"With great solemnity the magician sa
laamed three times, at the 'same time in
toning a hymn. Tha trick, at he Informed
us, consisted 'in vivisecting a boy, placing
him In the bag and bringing him out alive.
The thing was almost Incredulous, but It
was done to all appearances. - We sat there
and watched him aa with great dexterity
he proceeded-to chop up his victim. First
the head, then arms, then limbs; until there
remained only the trunk. These be placed
together In the bag. which he tied. He
mumbled come words in Hindu and passed
his wand over the bag. In a few moments
more the child was standing before us,
smiling, without a scratch. The necroman
cer salaamed, and before wt knew it was
"We tat there scarcely believing what
we had aeen, and were recalled to ourselves
by our friend asking us what was the mat
ter. We told him what we had Just wit
nessed. lie laughingly remarked that ha
happened to see the trick from the window.
He said he saw nothing but a melon cut
up. This he saw the magician place In the
tuck. The boy, he' said, was hidden In the
basket. To my mind tba mystery Was ex
plained. The sorcerer had hypnotised us,
Wt saw Just what he wanted ua to see. It
was tho only explanation of the Impossible,
feat, for wt would have aworn that wo
taw the boy and not tha melon cut up be
fore our 'very eyes." New Orleana Timet
A Cat Sever Bleeds
After Porter"! Antiseptic Healing Oil Is ap
plied. Relieves p.in instantly and heals at
tha sains time. For man or beast. Price, JBc.
Brick Sabstltatea for Cola.
One of the cleverest and most myste
rious thefts ever prepetrated in California
took place at Sanger.
Con IJarrigan, proprietor of the Sequoia
hotel at Millwood,' had forwarded to him
from the Bank of Central California In
Fresno a sack of coin amounting to ll,S0O.
The money went at far as Sanger by tha
express company, and was there called
for by John Price, manager of the stage
lint' to Millwood. Price put tbe sack of
coin in a valise and carried it to the stage
of&oe, putting it In a locker for safe keep.
Ing. ..)
In the morning the ataga driver put ths
valise aboard without looking into It and
delivered It to Harrigan at the hotel In' the
evening. When Harrigan opened It ht
found it contained not hit money, but a
brick wrapped up In a twlna sack. The
weight was almost equal to that of tht tack
of coin.
The , supposition Is that somebody who
knew that the money was In the stage
office entered it with a skeleton key and
substituted the brick fur money. nan
Francisco Chronicle.
aaasBtaantawaa ,
Buppoiod Attempt to Wreok it Hear Orlpp'e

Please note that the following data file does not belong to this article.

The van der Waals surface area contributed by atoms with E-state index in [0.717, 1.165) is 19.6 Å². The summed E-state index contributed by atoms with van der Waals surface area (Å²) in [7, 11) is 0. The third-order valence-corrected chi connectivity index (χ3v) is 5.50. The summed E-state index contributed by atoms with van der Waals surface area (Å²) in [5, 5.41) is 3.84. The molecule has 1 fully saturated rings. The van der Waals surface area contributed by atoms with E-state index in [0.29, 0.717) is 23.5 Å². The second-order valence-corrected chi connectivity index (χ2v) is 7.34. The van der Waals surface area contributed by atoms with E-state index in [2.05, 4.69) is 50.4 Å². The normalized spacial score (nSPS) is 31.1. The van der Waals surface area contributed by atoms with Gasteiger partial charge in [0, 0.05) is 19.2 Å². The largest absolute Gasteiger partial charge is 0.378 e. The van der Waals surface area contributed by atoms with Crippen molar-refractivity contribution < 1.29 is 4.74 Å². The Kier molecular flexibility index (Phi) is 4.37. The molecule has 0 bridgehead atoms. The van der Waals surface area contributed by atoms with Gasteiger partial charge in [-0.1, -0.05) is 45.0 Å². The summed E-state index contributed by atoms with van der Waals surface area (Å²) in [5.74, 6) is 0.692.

Creek Fnutiated
Retail Dealers Said to Hart Decided
to Import Eastern Prodact aad
Bell at aa Advance Nearly
CRIPPLE CREEK, Colo., Nov. 17. An
alleged attempt to wreck a passenger train
filled with miners returning from work, by
removing the spikes and fish plates from a
rail on the Florence ft Cripple Creek rail
road In Eclipse Ui'l-h, was frustrated to
day. The engineer received warning and
atopped his train before reaching the spot.
The military today aireirted H. H. Mo
Kinney, Who was held a prisoner In the
guard house for fourteen days in Septem
ber and several othera suspected of com
plicity In the alleged plot.
DENVER, Nov. 17.-Retall coal dealers
who have heretofore obtained their supply
principally from the northern Colorado
fields, decided at a conference today to
bring coal from the east for their cus
tomers and an order was telegraphed for
a large shipment from Missouri river
points. This coal will be sold to con
turners In Denver at 17.26 a ton. Hereto
fore similar coal produced In Colorado has
been sold here at 14 to 4.60 a ton.
Advices from over the slate show that
the situation in many towns In the state
Is becoming serious. The town of Greeley
la almost out of coal and orders have been
sent to Illinois for five cars. The coal
will cost consumers $10 per ton. The out
put of the Eaton and Whlteash mines, a
few miles from Greeley, Is being taken by
farmers, who camp at the mine while wait
ing for their turn, being now delayed fully
a week. .
At Fort Collins the electric plant is only
operated part of the time, while at Pueblo
the street car service has been curtailed
arid at Boulder it haa been suspended en
tirely. TRINIDAD, Colo"!, Nov. 17.-The. exodus
of coal miners to other sections since the
strike was Inaugurated is estimated to ag
gregate today 1,000 men, one-seventh of the
entire working force In Las Animas and
Huerfano counties. The cold weather to
day caused a great deal of suffering among'
strikers' families who are living In tents
near the coal camps. All strikers st Hast
ings have been warned to vacate the com
pany's houses at once.
Another large shipment of miners left
here tonight for the different coal .fields
of, the south and middle west. Not a man
is working at Hastings. Hastings is a
Victor Fuel cimp and trouble Is feared
there. Five extra deputies were sent -out
tonight to join a large number of guards
already at Hastings.
Major Zcph Hll of the Colorado National
guard has been In Trinidad the last three